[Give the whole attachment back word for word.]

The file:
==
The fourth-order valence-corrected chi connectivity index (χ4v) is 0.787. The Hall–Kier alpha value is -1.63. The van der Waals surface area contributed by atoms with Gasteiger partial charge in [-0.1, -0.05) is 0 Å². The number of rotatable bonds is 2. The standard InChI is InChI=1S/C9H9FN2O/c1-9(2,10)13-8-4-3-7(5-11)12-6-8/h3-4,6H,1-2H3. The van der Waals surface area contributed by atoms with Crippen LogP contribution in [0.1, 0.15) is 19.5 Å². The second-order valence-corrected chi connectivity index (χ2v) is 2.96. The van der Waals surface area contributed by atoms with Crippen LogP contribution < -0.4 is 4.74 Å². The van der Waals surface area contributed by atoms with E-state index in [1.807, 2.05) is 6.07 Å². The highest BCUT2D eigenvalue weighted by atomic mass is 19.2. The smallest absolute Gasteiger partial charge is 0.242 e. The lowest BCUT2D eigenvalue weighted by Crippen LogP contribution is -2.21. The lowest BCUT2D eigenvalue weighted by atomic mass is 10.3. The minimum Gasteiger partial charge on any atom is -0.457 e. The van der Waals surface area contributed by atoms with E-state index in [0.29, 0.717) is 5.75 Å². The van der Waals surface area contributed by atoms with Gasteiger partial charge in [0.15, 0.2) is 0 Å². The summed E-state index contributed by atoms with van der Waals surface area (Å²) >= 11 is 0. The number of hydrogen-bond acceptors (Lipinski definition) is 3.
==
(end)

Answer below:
The fourth-order valence-corrected chi connectivity index (χ4v) is 0.787. The Hall–Kier alpha value is -1.63. The van der Waals surface area contributed by atoms with Gasteiger partial charge in [-0.1, -0.05) is 0 Å². The number of rotatable bonds is 2. The standard InChI is InChI=1S/C9H9FN2O/c1-9(2,10)13-8-4-3-7(5-11)12-6-8/h3-4,6H,1-2H3. The van der Waals surface area contributed by atoms with Crippen LogP contribution in [0.1, 0.15) is 19.5 Å². The second-order valence-corrected chi connectivity index (χ2v) is 2.96. The van der Waals surface area contributed by atoms with Crippen LogP contribution < -0.4 is 4.74 Å². The van der Waals surface area contributed by atoms with E-state index in [1.807, 2.05) is 6.07 Å². The highest BCUT2D eigenvalue weighted by atomic mass is 19.2. The smallest absolute Gasteiger partial charge is 0.242 e. The lowest BCUT2D eigenvalue weighted by Crippen LogP contribution is -2.21. The lowest BCUT2D eigenvalue weighted by atomic mass is 10.3. The minimum Gasteiger partial charge on any atom is -0.457 e. The van der Waals surface area contributed by atoms with E-state index in [0.29, 0.717) is 5.75 Å². The van der Waals surface area contributed by atoms with Gasteiger partial charge in [0.15, 0.2) is 0 Å². The summed E-state index contributed by atoms with van der Waals surface area (Å²) >= 11 is 0. The number of hydrogen-bond acceptors (Lipinski definition) is 3.